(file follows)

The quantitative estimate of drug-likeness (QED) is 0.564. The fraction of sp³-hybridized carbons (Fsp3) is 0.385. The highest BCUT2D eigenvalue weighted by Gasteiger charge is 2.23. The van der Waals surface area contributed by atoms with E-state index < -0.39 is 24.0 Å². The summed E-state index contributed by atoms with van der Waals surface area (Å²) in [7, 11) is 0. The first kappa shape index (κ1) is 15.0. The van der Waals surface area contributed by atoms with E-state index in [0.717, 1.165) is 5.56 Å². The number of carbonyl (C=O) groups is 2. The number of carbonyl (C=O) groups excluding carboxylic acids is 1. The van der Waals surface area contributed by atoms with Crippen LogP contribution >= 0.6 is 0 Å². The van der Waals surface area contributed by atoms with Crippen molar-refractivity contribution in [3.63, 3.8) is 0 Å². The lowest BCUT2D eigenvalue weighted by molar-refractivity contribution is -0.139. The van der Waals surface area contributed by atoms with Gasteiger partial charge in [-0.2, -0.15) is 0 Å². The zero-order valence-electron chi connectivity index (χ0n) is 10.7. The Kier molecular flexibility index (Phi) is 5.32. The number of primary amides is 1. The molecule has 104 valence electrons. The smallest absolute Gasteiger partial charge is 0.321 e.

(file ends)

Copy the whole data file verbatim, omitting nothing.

The quantitative estimate of drug-likeness (QED) is 0.564. The fraction of sp³-hybridized carbons (Fsp3) is 0.385. The highest BCUT2D eigenvalue weighted by Gasteiger charge is 2.23. The van der Waals surface area contributed by atoms with E-state index < -0.39 is 24.0 Å². The summed E-state index contributed by atoms with van der Waals surface area (Å²) in [7, 11) is 0. The first kappa shape index (κ1) is 15.0. The van der Waals surface area contributed by atoms with E-state index in [0.717, 1.165) is 5.56 Å². The number of carbonyl (C=O) groups is 2. The number of carbonyl (C=O) groups excluding carboxylic acids is 1. The van der Waals surface area contributed by atoms with Crippen LogP contribution >= 0.6 is 0 Å². The van der Waals surface area contributed by atoms with Crippen molar-refractivity contribution in [3.63, 3.8) is 0 Å². The lowest BCUT2D eigenvalue weighted by molar-refractivity contribution is -0.139. The van der Waals surface area contributed by atoms with Gasteiger partial charge in [-0.2, -0.15) is 0 Å². The zero-order valence-electron chi connectivity index (χ0n) is 10.7. The Kier molecular flexibility index (Phi) is 5.32. The number of primary amides is 1. The molecule has 104 valence electrons. The smallest absolute Gasteiger partial charge is 0.321 e.